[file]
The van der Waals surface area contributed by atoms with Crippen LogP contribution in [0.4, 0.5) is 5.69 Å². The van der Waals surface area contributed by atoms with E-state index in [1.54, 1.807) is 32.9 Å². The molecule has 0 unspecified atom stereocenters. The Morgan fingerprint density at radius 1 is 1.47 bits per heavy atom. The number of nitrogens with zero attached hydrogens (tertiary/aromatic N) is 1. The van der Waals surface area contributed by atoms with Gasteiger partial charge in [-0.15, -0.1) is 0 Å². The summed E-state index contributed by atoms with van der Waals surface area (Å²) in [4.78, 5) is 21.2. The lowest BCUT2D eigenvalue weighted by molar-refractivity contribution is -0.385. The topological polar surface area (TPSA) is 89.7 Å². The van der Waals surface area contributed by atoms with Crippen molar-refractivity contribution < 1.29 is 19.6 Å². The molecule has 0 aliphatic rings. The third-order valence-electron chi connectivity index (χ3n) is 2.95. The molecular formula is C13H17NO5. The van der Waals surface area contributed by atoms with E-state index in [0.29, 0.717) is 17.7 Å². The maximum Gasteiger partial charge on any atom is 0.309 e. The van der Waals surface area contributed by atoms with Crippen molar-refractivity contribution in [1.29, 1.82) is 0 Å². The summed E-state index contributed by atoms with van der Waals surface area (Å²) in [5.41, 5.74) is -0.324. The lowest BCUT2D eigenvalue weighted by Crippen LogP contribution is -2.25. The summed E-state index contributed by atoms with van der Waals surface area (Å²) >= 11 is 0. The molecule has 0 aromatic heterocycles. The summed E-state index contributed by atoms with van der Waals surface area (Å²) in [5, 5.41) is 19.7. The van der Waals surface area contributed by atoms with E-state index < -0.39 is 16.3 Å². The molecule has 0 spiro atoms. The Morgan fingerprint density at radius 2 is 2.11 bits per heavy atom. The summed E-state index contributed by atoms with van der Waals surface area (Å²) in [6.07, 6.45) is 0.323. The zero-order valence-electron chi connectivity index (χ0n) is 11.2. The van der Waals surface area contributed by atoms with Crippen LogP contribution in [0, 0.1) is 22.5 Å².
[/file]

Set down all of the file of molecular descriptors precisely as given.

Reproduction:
The van der Waals surface area contributed by atoms with Crippen LogP contribution in [0.4, 0.5) is 5.69 Å². The van der Waals surface area contributed by atoms with E-state index in [1.54, 1.807) is 32.9 Å². The molecule has 0 unspecified atom stereocenters. The Morgan fingerprint density at radius 1 is 1.47 bits per heavy atom. The number of nitrogens with zero attached hydrogens (tertiary/aromatic N) is 1. The van der Waals surface area contributed by atoms with Gasteiger partial charge in [-0.15, -0.1) is 0 Å². The summed E-state index contributed by atoms with van der Waals surface area (Å²) in [4.78, 5) is 21.2. The lowest BCUT2D eigenvalue weighted by molar-refractivity contribution is -0.385. The topological polar surface area (TPSA) is 89.7 Å². The van der Waals surface area contributed by atoms with Crippen molar-refractivity contribution < 1.29 is 19.6 Å². The molecule has 0 aliphatic rings. The third-order valence-electron chi connectivity index (χ3n) is 2.95. The molecular formula is C13H17NO5. The van der Waals surface area contributed by atoms with E-state index in [0.29, 0.717) is 17.7 Å². The maximum Gasteiger partial charge on any atom is 0.309 e. The van der Waals surface area contributed by atoms with Crippen molar-refractivity contribution in [1.29, 1.82) is 0 Å². The summed E-state index contributed by atoms with van der Waals surface area (Å²) in [5.41, 5.74) is -0.324. The lowest BCUT2D eigenvalue weighted by Crippen LogP contribution is -2.25. The summed E-state index contributed by atoms with van der Waals surface area (Å²) >= 11 is 0. The molecule has 0 aromatic heterocycles. The summed E-state index contributed by atoms with van der Waals surface area (Å²) in [5, 5.41) is 19.7. The van der Waals surface area contributed by atoms with E-state index < -0.39 is 16.3 Å². The molecule has 0 spiro atoms. The Morgan fingerprint density at radius 2 is 2.11 bits per heavy atom. The summed E-state index contributed by atoms with van der Waals surface area (Å²) in [6.07, 6.45) is 0.323. The zero-order valence-electron chi connectivity index (χ0n) is 11.2. The van der Waals surface area contributed by atoms with Crippen LogP contribution in [0, 0.1) is 22.5 Å².